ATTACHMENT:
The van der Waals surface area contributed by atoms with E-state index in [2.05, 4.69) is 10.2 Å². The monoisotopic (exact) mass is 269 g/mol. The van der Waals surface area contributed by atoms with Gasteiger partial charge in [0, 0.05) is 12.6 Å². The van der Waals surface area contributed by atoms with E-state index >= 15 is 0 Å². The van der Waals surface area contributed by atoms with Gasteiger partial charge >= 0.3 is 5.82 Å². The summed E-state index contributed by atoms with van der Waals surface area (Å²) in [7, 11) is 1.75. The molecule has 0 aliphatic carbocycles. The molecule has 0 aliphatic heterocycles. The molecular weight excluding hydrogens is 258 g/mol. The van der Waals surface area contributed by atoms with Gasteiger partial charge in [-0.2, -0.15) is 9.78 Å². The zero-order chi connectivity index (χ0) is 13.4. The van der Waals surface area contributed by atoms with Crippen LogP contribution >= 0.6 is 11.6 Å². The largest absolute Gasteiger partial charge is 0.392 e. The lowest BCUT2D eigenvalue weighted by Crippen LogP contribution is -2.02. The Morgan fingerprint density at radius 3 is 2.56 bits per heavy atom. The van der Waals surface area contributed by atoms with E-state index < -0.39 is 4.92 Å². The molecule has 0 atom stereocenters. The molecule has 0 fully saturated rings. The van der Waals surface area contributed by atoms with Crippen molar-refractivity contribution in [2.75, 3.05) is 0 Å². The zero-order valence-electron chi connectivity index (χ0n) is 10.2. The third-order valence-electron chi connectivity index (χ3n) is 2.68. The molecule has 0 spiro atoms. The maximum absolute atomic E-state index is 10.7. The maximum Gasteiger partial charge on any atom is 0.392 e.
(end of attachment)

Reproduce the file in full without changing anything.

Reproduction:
The van der Waals surface area contributed by atoms with E-state index in [2.05, 4.69) is 10.2 Å². The monoisotopic (exact) mass is 269 g/mol. The van der Waals surface area contributed by atoms with Gasteiger partial charge in [0, 0.05) is 12.6 Å². The van der Waals surface area contributed by atoms with E-state index >= 15 is 0 Å². The van der Waals surface area contributed by atoms with Gasteiger partial charge >= 0.3 is 5.82 Å². The summed E-state index contributed by atoms with van der Waals surface area (Å²) in [7, 11) is 1.75. The molecule has 0 aliphatic carbocycles. The molecule has 0 aliphatic heterocycles. The molecular weight excluding hydrogens is 258 g/mol. The van der Waals surface area contributed by atoms with Gasteiger partial charge in [-0.2, -0.15) is 9.78 Å². The zero-order chi connectivity index (χ0) is 13.4. The van der Waals surface area contributed by atoms with Crippen LogP contribution >= 0.6 is 11.6 Å². The largest absolute Gasteiger partial charge is 0.392 e. The lowest BCUT2D eigenvalue weighted by Crippen LogP contribution is -2.02. The Morgan fingerprint density at radius 3 is 2.56 bits per heavy atom. The van der Waals surface area contributed by atoms with E-state index < -0.39 is 4.92 Å². The molecule has 0 atom stereocenters. The molecule has 0 fully saturated rings. The van der Waals surface area contributed by atoms with Crippen molar-refractivity contribution in [2.75, 3.05) is 0 Å². The zero-order valence-electron chi connectivity index (χ0n) is 10.2. The third-order valence-electron chi connectivity index (χ3n) is 2.68. The molecule has 0 spiro atoms. The maximum absolute atomic E-state index is 10.7. The maximum Gasteiger partial charge on any atom is 0.392 e.